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Investigation finds Mayor Jones conduct not criminal, but questionable

RICHMOND, Va. -- Richmond Commonwealth's Attorney Mike Herring found no criminal conduct or probable cause in his investigation into Richmond Mayor Dwight C. Jones' church and the City of Richmond government, though he did speak strongly about more disclosure at a city level to avoid any sense of impropriety in the future.

The investigation began in January when a city audit that revealed Richmond Public Works Director Emmanuel Adediran, a member of Jones' church, used work email to send and receive messages related to church business. Jones and his son Derik are the pastors at First Baptist Church of South Richmond.

"The investigation raises suspicion and concern about the opaque governance, and calls into question the credibility of many of the involved parties, these facts do not constitute probable cause for prosecution under the Commonwealth's public corruption laws," Herring wrote.

Mayor Jones said throughout the process in which scores of witnesses were interviewed and city and church records examined,  he remained confident neither he nor anyone in his administration broke the law.

"I was confident my administration strictly adhered to the law, and I am pleased, but not surprised, the Virginia State Police and Richmond Commonwealth’s Attorney agree," Jones said in a statement. "Although the investigation took longer than expected, it was thorough and conclusive, and I am glad it is behind us."

The audit which prompted the investigation revealed emails concerning church business were sent when Adediran should have been doing city work.

More than 600 city emails obtained by CBS 6 showed Adediran was kept up to speed on virtually every step of construction on Jones’ new $5.3 million church.

Emails covered topics like his participation in conference calls and on-site meetings, construction, equipment purchasing, design, and church landscaping.

Herring answers questions about the investigation in the video below:

Mayor Jones was copied on more than 100 emails, a CBS 6 investigation revealed. The city mayor then requested Virginia State Police investigate the matter.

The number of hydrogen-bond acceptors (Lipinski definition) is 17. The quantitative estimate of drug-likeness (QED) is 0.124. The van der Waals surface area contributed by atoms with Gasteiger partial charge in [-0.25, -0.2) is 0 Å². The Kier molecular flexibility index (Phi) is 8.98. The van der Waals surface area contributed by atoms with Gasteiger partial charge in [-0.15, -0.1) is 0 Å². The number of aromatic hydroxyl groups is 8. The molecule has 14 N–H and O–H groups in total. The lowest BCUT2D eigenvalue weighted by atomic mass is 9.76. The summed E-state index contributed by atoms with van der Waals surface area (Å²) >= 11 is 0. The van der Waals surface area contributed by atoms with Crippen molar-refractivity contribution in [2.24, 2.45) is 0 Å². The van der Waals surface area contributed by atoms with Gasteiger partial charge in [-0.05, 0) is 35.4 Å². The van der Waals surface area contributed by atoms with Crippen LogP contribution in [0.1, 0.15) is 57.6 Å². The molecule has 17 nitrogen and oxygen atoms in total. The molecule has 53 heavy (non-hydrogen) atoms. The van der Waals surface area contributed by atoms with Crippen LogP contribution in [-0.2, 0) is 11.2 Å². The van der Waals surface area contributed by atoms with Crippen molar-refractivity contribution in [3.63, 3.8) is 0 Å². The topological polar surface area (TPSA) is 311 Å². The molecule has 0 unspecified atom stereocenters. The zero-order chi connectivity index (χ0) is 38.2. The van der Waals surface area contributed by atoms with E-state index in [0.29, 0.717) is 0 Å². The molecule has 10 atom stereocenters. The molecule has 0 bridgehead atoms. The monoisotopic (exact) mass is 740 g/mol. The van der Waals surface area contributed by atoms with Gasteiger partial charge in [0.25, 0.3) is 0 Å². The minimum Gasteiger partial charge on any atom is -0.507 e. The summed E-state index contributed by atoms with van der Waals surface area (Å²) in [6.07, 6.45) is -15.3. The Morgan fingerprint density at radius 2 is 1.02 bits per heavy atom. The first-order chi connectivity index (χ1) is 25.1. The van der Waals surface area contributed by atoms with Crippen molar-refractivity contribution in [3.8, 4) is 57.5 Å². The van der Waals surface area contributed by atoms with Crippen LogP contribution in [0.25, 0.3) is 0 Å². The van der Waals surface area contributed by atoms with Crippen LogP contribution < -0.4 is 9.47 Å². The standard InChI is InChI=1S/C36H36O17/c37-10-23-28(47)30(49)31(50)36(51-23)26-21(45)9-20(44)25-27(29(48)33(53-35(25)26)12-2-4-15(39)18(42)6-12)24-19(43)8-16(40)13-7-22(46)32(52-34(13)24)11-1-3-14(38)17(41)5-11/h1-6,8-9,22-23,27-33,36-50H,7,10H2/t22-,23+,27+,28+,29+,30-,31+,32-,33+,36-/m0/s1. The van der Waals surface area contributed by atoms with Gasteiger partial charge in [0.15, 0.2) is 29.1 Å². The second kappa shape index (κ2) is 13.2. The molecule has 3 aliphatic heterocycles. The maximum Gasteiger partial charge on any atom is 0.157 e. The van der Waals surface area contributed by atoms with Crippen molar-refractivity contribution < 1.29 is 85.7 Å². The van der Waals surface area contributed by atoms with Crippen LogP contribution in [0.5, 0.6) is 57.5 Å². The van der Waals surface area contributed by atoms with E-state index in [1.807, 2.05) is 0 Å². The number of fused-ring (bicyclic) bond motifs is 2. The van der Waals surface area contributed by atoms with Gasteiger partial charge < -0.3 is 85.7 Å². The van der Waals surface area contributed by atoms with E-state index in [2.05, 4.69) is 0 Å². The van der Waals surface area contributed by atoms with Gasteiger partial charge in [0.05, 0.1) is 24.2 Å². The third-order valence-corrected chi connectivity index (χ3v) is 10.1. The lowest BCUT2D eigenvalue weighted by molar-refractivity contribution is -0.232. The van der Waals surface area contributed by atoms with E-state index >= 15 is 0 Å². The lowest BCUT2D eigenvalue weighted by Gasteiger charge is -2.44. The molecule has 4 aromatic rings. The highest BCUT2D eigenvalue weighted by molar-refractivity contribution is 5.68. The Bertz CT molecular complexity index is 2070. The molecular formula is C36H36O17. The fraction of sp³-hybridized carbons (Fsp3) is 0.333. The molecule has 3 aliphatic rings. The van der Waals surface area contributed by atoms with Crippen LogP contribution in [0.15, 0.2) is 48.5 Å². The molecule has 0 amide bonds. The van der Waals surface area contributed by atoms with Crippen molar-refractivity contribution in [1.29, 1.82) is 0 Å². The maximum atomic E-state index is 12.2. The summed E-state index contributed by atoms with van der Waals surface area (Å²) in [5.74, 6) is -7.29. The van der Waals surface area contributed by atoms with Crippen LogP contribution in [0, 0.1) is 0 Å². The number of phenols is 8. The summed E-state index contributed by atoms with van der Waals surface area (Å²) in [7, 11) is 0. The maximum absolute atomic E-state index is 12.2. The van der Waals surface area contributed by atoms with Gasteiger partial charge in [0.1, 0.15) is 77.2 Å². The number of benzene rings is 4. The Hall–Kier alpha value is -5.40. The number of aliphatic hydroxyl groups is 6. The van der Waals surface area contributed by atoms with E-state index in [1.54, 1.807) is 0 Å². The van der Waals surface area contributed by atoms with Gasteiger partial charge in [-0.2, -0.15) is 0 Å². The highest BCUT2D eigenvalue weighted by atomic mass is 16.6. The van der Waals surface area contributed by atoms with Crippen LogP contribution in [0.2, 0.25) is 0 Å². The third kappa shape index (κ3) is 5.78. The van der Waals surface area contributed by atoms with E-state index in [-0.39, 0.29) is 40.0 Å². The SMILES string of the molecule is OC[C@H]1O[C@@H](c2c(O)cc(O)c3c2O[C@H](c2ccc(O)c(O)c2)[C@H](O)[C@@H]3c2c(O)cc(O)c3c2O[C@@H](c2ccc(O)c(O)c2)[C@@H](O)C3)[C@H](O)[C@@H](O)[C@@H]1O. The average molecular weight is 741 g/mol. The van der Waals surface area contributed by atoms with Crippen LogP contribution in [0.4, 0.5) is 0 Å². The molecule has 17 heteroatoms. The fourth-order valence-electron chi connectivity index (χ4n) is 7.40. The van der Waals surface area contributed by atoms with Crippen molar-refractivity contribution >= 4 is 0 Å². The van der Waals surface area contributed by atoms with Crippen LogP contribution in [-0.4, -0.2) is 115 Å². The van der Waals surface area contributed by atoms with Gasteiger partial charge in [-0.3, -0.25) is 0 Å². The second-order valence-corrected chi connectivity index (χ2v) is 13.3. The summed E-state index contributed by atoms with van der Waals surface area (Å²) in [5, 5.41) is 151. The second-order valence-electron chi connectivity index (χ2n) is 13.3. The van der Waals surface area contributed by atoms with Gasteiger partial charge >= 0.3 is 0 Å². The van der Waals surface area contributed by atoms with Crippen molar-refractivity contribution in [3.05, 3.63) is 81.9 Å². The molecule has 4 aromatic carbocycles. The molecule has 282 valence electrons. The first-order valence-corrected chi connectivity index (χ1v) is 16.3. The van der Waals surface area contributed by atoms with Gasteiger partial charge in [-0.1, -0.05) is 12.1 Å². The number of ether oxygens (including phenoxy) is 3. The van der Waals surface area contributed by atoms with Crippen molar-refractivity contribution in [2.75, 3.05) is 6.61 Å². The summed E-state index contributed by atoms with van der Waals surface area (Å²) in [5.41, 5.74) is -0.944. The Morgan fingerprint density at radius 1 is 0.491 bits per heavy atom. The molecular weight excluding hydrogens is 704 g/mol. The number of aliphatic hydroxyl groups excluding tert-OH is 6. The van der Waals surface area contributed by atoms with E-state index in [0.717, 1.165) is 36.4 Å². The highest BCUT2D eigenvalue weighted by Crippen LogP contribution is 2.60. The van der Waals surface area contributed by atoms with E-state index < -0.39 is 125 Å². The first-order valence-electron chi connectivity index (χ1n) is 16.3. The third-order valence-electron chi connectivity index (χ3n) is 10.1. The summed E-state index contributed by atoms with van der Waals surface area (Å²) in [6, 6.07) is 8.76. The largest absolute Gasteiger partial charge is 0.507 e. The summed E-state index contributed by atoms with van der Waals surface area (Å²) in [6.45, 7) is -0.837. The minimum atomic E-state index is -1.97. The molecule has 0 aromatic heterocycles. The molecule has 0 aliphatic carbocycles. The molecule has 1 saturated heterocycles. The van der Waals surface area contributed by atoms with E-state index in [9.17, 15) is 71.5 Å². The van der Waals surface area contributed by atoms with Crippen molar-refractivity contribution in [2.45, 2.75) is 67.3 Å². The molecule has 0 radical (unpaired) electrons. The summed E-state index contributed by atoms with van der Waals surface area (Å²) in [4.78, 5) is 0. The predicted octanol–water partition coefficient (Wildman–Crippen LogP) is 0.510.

State Police later given permission by a grand jury investigated any possible illegal overlap between the construction of the church and the mayor himself, as well as his staff.

"Nothing about the way that this matter was handled, I think, reflects well on the administration," Herring said. "I think you folks are owed some answers from the administration. I am not the mayor's mouthpiece, and neither of course is [City Auditor Ummesh] Dalal."

Herring emphasized that any referral for prosecution had to be grounded on probable cause, not suspicion or distrust, and "it simply didn't reach that level here."

Investigators didn't find city money was used for Jones' church.

"You can't read this report and not believe that something about the way things are done at city hall has to change," Herring said as he recommended more disclosure about relationships. "Whether cronyism -- using that word loosely -- is illegal or not, it  certainly doesn't inspire confidence in our government."

"If a city vendor is going to do business privately with a city employee who has decision-making authority, that too should be disclosed, in some sort of periodic report," Herring added. "I can't imagine any feasible arugment against disclosure."

Some of that might have put concerns about Jones' dealing to rest, he said.

When reporters asked if Herring's office investigated whether certain vendors were making large contributions to Jones' church., Herring said, "that is a theory that didn't occur to us."

"It wasn't obvious to us or anyone on the team," he added. They examined if any city employees had been offering incentives to vendors to get lower bids.

"It's an interesting theory," Herring said, "but I doubt the grand jury would have given us authorization to do that."

There is, according to the city auditor, an existing procurement policy that serves to prevent the appearance of impropriety.

"Either that policy as written is ineffective, or that policy as enforced is toothless," Herring said. He added that the city may need something more strongly worded that pushes for more disclosure.

"The care was not taken, and the policy was not adequately enforced to avoid the appearance of wrongdoing," Dalal said. "Steps were not taken to avoid that."

Herring concluded the press conference after responding to a final question which asked if the investigation changed his opinion on Mayor Jones' and his leadership during the course of the investigation.

"I don't know that my personal opinion is relevant," he said. "I am disappointed that I had to write this report in the way that I did, considering that we found no probable cause."

"I intend clearly to convey certain messages with this language and it is unfortunate that I had to do that."